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  4. I really needed to read this meditation today. So many people, church going people, not just Catholics make the same excuses about why free contraceptives and abortions are necessary. I never really know exactly what to tell them. Especially when one young girl in my faith formation class tells me that her sister's 14 year old friend is pregnant and every one feels she should have an abortion but she doesn't. I told them that 2 wrongs don't make a right and that it is against God's commandments. It is not the baby's fault and that the baby should not have to pay for anyone else's mistakes. We prayed for the young girl and her family. The next week one of the boys in my class brings up to me that his mom said it was okay for this girl to have an abortion, the girl is so young and cannot raise this child on her own. I was very upset because this boys family was one of the few families in my class that went to church. I just reminded him again of the commandments and told him his mother was wrong in saying this and that is not what the Church teaches. I wanted to approach his mother but didn't. I wasn't sure what to say besides what I told the children. I hear it from others at work who feel the same way. You gave me some very good ammo.

    Thanks Father for sharing your meditations. May God Bless You Always!

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  5. You are right. What do we do about it?

    I keep hearing the problems, many that keep recycling but no answers. I guess it has to be done in the family, each individual family. But if we can't get Catholics, even Catholics that attend mass to take responsibility, how can we even be examples of righteous behavior? I've been attending the Latin Mass lately and I look around and see families, large families, families that don't worry about dressing to the nines. Families that teach their children respect and how to behave. They actually have a dress code for mass and it looks like people are at church when you go. They are not dressed all fancy with coiffed hairdos and manicures and pedicures, but they have a peace about them.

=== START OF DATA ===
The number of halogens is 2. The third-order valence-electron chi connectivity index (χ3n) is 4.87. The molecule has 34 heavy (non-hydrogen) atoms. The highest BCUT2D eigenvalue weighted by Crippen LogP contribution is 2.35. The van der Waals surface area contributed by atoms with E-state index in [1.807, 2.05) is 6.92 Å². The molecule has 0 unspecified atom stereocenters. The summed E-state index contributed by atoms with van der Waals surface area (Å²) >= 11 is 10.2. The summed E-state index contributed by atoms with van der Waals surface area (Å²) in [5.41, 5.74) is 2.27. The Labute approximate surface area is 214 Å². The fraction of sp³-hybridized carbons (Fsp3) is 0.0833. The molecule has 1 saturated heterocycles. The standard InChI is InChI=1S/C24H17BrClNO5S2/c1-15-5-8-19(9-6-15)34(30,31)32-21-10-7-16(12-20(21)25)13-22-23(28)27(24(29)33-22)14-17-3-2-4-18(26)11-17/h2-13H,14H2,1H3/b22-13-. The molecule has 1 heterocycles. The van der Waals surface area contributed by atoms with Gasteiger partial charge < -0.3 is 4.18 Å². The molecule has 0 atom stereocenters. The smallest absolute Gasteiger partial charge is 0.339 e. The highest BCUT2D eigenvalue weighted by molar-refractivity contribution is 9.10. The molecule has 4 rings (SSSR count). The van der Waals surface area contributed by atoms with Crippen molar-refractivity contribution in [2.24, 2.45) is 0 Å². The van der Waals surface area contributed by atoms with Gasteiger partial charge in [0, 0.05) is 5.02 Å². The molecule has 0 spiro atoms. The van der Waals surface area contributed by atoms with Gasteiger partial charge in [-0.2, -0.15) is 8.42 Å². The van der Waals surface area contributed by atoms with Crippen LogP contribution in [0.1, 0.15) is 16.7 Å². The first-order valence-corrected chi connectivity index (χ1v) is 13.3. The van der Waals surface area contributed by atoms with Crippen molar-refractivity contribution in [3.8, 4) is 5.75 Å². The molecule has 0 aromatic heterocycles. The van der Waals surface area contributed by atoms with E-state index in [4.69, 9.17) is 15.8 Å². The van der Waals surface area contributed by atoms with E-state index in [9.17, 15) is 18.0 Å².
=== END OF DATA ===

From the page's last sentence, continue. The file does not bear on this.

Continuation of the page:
But at the same time I look around and think I do not fit in here. I live in the real world. I know that when these same people are out in the 'general' population, they seem like weirdos. And they stand out because they are not the norm.

    Why do I go there? I go there because it is peaceful and quiet in the church before after and during mass. People do not visit in the church, they pray. They are respectful to everyone else and to Jesus in the Tabernacle.

    And the priests hear confessions EVERY DAY BEFORE and AFTER every mass and they stay there as long as there is a need.

    I love it even though I have no clue what they are saying and I've had two people try to teach me how to follow in that 1962 missal and they have different readings than the rest of the Church, but it is beautiful and I am catching on. Their homilies are about real issues, real controversial issues, it that is what needs to be taught and about the actual readings of the day. They are not concerned if people like them or what they have to say. They take teaching through the homily seriously.

    Yes they once scared me because they seemed so serious and stern. I went to confession recently fully expecting the priest to be stern with me because he had just given me a book on humility and after reading it, I really felt inept.
    But when I got in there, he was so much the opposite that I couldn't believe it. I could feel Jesus in there that day. I could almost see him sitting in that little box right there with Father.

    Holy families, how do we get holy families? It does almost seem like third world countries have the most devotion to God. I believe that oppression brings them closer much like all the painful trials we go through. I do fear that that kind of oppression is what it will take in the country to bring people back to God on their knees. And I believe we may very well be going in that direction. I know God can do anything, but his first priority is to get his children to himself and I imagine he will do whatever it takes.

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  6. Take care you remain tranquil, do not fear. A mom whose son has cancer shared this with me. Life is not about waiting for the storm to pass. It is about learning to DANCE in the rain.